You’ll be able to monitor payments you need to make further down the line, such as salary payments to employees or supplier invoices that you haven’t paid yet. Keeping good records also allows you to stay on top of amounts that have been received and spent, as well as unpaid invoices your business is owed.

This level of information helps you run your business more efficiently, such as being able to manage your cash flow.


For example

Let’s say you need to buy a new piece of equipment which costs £15,000.

You’ve just been paid £20,000 by one of your customers, so the money is sitting in the business’s bank account ready. When you check your bookkeeping records, you spot an invoice from one of your suppliers which shows you need to pay them £10,000 by the end of the month.

Knowing that you need to make that payment reduces the risk of the business spending money that it’s already committed to pay elsewhere. Crisis averted!

Yes! HMRC require you to keep bookkeeping records, no matter your business structure. This is because they form the basis of every tax return you send, and your tax returns must be accurate!

HMRC can ask to look at your business records at any time, so you need proof everything you’ve put in your tax return is correct. You basically need to be ready to back yourself up.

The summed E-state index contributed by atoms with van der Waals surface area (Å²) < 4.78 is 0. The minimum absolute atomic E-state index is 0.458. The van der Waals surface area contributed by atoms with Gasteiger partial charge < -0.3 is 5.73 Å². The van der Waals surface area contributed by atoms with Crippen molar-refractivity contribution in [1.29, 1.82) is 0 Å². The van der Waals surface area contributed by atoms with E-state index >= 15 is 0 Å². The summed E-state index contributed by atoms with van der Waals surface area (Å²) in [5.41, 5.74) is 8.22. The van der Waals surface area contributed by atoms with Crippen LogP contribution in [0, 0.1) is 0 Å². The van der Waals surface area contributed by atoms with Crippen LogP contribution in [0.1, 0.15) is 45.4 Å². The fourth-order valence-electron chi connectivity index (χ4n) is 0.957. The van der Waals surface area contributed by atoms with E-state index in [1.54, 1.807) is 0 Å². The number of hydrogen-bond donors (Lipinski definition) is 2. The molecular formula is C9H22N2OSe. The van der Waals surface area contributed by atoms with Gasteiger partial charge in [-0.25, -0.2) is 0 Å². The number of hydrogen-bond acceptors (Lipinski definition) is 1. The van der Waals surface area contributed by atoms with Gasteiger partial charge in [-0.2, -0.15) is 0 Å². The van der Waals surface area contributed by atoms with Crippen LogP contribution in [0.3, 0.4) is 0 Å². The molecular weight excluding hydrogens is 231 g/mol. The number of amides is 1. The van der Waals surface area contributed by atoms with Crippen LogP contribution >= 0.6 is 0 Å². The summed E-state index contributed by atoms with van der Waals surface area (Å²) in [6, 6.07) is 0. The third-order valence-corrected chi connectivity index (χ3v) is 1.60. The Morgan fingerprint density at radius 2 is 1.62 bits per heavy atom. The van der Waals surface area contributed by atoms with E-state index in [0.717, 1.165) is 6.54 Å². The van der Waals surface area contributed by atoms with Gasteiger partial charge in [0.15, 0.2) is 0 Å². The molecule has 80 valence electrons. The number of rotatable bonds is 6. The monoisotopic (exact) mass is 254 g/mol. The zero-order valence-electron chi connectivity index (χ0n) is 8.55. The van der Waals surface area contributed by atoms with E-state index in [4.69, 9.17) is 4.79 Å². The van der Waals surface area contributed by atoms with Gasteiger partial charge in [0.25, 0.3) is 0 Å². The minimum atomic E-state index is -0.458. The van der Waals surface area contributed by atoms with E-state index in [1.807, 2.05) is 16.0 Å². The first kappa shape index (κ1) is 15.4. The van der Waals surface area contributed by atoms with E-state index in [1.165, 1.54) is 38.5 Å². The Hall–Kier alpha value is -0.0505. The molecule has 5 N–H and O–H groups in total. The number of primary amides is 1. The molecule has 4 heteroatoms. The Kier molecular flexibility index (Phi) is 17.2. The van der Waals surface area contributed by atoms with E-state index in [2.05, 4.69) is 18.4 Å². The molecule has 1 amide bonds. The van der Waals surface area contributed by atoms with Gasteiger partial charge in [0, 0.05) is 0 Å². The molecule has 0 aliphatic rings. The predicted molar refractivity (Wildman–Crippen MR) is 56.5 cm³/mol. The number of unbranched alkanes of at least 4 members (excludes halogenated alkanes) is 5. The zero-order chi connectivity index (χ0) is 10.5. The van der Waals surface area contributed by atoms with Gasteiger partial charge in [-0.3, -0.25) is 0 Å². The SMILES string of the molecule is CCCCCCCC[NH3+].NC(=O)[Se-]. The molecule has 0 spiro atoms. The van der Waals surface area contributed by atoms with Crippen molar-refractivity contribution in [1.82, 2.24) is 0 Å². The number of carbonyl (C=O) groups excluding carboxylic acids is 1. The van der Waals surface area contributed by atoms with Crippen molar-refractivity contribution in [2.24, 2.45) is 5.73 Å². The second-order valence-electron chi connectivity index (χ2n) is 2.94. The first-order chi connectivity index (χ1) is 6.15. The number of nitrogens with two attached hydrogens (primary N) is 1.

Each and every transaction that takes place within your business must be recorded in your bookkeeping.

These transaction records could include purchases your customers make, invoices you receive and send out, overseas transactions, money you move from one bank account to another, the wages you pay your staff… It really depends on your business!

You don’t need to use bookkeeping software, although VAT registered businesses do need to keep digital records to comply with Making Tax Digital rules. This doesn’t necessarily mean using bookkeeping software though, so you might use another digital method, such as spreadsheets.